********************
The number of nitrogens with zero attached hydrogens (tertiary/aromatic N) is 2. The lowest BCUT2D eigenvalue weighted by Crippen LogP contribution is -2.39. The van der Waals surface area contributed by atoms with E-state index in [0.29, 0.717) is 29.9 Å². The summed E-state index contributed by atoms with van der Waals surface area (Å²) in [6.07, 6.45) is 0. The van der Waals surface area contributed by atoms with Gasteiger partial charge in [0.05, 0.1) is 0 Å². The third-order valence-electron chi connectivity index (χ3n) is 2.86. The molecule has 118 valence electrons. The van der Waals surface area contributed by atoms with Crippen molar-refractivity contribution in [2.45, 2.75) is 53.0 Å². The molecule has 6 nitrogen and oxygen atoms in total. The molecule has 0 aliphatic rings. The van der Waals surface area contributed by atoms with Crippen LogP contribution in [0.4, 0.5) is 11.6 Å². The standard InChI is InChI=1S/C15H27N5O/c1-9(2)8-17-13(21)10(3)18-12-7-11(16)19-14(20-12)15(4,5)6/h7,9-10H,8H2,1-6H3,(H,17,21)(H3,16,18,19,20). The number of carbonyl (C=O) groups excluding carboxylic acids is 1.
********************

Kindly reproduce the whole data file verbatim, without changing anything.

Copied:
The number of nitrogens with zero attached hydrogens (tertiary/aromatic N) is 2. The lowest BCUT2D eigenvalue weighted by Crippen LogP contribution is -2.39. The van der Waals surface area contributed by atoms with E-state index in [0.29, 0.717) is 29.9 Å². The summed E-state index contributed by atoms with van der Waals surface area (Å²) in [6.07, 6.45) is 0. The van der Waals surface area contributed by atoms with Gasteiger partial charge in [0.05, 0.1) is 0 Å². The third-order valence-electron chi connectivity index (χ3n) is 2.86. The molecule has 118 valence electrons. The van der Waals surface area contributed by atoms with Crippen molar-refractivity contribution in [2.45, 2.75) is 53.0 Å². The molecule has 6 nitrogen and oxygen atoms in total. The molecule has 0 aliphatic rings. The van der Waals surface area contributed by atoms with Crippen LogP contribution in [0.4, 0.5) is 11.6 Å². The standard InChI is InChI=1S/C15H27N5O/c1-9(2)8-17-13(21)10(3)18-12-7-11(16)19-14(20-12)15(4,5)6/h7,9-10H,8H2,1-6H3,(H,17,21)(H3,16,18,19,20). The number of carbonyl (C=O) groups excluding carboxylic acids is 1.